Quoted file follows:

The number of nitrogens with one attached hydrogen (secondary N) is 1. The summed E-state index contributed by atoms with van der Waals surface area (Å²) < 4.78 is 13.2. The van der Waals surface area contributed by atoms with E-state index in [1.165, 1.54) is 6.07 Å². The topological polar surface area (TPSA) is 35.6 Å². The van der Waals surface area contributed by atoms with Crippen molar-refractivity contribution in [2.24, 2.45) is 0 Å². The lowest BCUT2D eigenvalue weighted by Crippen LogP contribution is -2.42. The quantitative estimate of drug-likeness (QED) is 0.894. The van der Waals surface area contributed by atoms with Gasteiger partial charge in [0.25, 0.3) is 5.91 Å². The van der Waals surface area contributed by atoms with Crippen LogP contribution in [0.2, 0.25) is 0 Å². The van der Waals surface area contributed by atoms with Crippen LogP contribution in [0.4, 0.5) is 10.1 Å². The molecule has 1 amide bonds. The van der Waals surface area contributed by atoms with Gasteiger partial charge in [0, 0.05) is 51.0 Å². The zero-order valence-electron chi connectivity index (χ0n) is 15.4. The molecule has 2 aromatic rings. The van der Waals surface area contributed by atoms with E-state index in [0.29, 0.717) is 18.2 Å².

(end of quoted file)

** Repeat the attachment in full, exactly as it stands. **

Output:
The number of nitrogens with one attached hydrogen (secondary N) is 1. The summed E-state index contributed by atoms with van der Waals surface area (Å²) < 4.78 is 13.2. The van der Waals surface area contributed by atoms with E-state index in [1.165, 1.54) is 6.07 Å². The topological polar surface area (TPSA) is 35.6 Å². The van der Waals surface area contributed by atoms with Crippen molar-refractivity contribution in [2.24, 2.45) is 0 Å². The lowest BCUT2D eigenvalue weighted by Crippen LogP contribution is -2.42. The quantitative estimate of drug-likeness (QED) is 0.894. The van der Waals surface area contributed by atoms with Gasteiger partial charge in [0.25, 0.3) is 5.91 Å². The van der Waals surface area contributed by atoms with Crippen LogP contribution in [0.2, 0.25) is 0 Å². The van der Waals surface area contributed by atoms with Crippen LogP contribution in [0.4, 0.5) is 10.1 Å². The molecule has 1 amide bonds. The van der Waals surface area contributed by atoms with Gasteiger partial charge in [0, 0.05) is 51.0 Å². The zero-order valence-electron chi connectivity index (χ0n) is 15.4. The molecule has 2 aromatic rings. The van der Waals surface area contributed by atoms with E-state index in [0.29, 0.717) is 18.2 Å².